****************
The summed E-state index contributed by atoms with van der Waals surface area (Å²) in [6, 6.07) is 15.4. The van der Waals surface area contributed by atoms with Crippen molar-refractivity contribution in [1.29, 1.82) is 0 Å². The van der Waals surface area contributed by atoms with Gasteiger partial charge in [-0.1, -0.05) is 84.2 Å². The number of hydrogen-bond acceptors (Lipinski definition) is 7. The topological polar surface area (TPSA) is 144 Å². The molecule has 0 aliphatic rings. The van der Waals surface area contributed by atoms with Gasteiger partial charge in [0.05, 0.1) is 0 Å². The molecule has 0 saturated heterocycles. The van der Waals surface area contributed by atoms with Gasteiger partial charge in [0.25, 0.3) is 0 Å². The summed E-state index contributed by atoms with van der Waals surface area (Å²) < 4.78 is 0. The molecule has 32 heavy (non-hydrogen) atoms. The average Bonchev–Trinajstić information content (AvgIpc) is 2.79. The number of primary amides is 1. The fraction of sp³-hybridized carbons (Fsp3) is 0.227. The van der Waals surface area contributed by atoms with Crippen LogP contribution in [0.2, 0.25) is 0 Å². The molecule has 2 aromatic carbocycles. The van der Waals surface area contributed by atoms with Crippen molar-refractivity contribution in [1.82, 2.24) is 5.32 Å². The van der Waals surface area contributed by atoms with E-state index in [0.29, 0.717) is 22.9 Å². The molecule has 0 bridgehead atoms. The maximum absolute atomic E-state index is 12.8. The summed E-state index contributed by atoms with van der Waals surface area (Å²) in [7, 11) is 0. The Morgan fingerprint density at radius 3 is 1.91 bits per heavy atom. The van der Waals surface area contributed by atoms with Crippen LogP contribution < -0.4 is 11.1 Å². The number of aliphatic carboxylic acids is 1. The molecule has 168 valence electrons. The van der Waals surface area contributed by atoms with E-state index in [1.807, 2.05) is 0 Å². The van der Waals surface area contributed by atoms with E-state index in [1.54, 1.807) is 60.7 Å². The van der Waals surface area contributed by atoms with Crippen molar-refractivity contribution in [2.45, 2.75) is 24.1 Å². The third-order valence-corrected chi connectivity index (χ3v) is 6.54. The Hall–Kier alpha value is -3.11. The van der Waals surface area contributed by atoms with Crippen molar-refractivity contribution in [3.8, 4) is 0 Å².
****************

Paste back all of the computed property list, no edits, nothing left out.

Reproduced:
The summed E-state index contributed by atoms with van der Waals surface area (Å²) in [6, 6.07) is 15.4. The van der Waals surface area contributed by atoms with Crippen molar-refractivity contribution in [1.29, 1.82) is 0 Å². The van der Waals surface area contributed by atoms with Gasteiger partial charge in [-0.1, -0.05) is 84.2 Å². The number of hydrogen-bond acceptors (Lipinski definition) is 7. The topological polar surface area (TPSA) is 144 Å². The molecule has 0 aliphatic rings. The van der Waals surface area contributed by atoms with Gasteiger partial charge in [0.05, 0.1) is 0 Å². The molecule has 0 saturated heterocycles. The van der Waals surface area contributed by atoms with Gasteiger partial charge in [0.25, 0.3) is 0 Å². The summed E-state index contributed by atoms with van der Waals surface area (Å²) < 4.78 is 0. The molecule has 32 heavy (non-hydrogen) atoms. The average Bonchev–Trinajstić information content (AvgIpc) is 2.79. The number of primary amides is 1. The fraction of sp³-hybridized carbons (Fsp3) is 0.227. The van der Waals surface area contributed by atoms with Crippen LogP contribution in [0.2, 0.25) is 0 Å². The molecule has 2 aromatic carbocycles. The van der Waals surface area contributed by atoms with Crippen molar-refractivity contribution in [1.82, 2.24) is 5.32 Å². The van der Waals surface area contributed by atoms with E-state index in [0.29, 0.717) is 22.9 Å². The molecule has 0 bridgehead atoms. The maximum absolute atomic E-state index is 12.8. The summed E-state index contributed by atoms with van der Waals surface area (Å²) in [7, 11) is 0. The Morgan fingerprint density at radius 3 is 1.91 bits per heavy atom. The van der Waals surface area contributed by atoms with Crippen LogP contribution < -0.4 is 11.1 Å². The number of aliphatic carboxylic acids is 1. The molecule has 168 valence electrons. The van der Waals surface area contributed by atoms with E-state index in [1.807, 2.05) is 0 Å². The van der Waals surface area contributed by atoms with E-state index in [1.54, 1.807) is 60.7 Å². The van der Waals surface area contributed by atoms with Crippen molar-refractivity contribution in [2.45, 2.75) is 24.1 Å². The third-order valence-corrected chi connectivity index (χ3v) is 6.54. The Hall–Kier alpha value is -3.11. The van der Waals surface area contributed by atoms with Crippen molar-refractivity contribution in [3.8, 4) is 0 Å².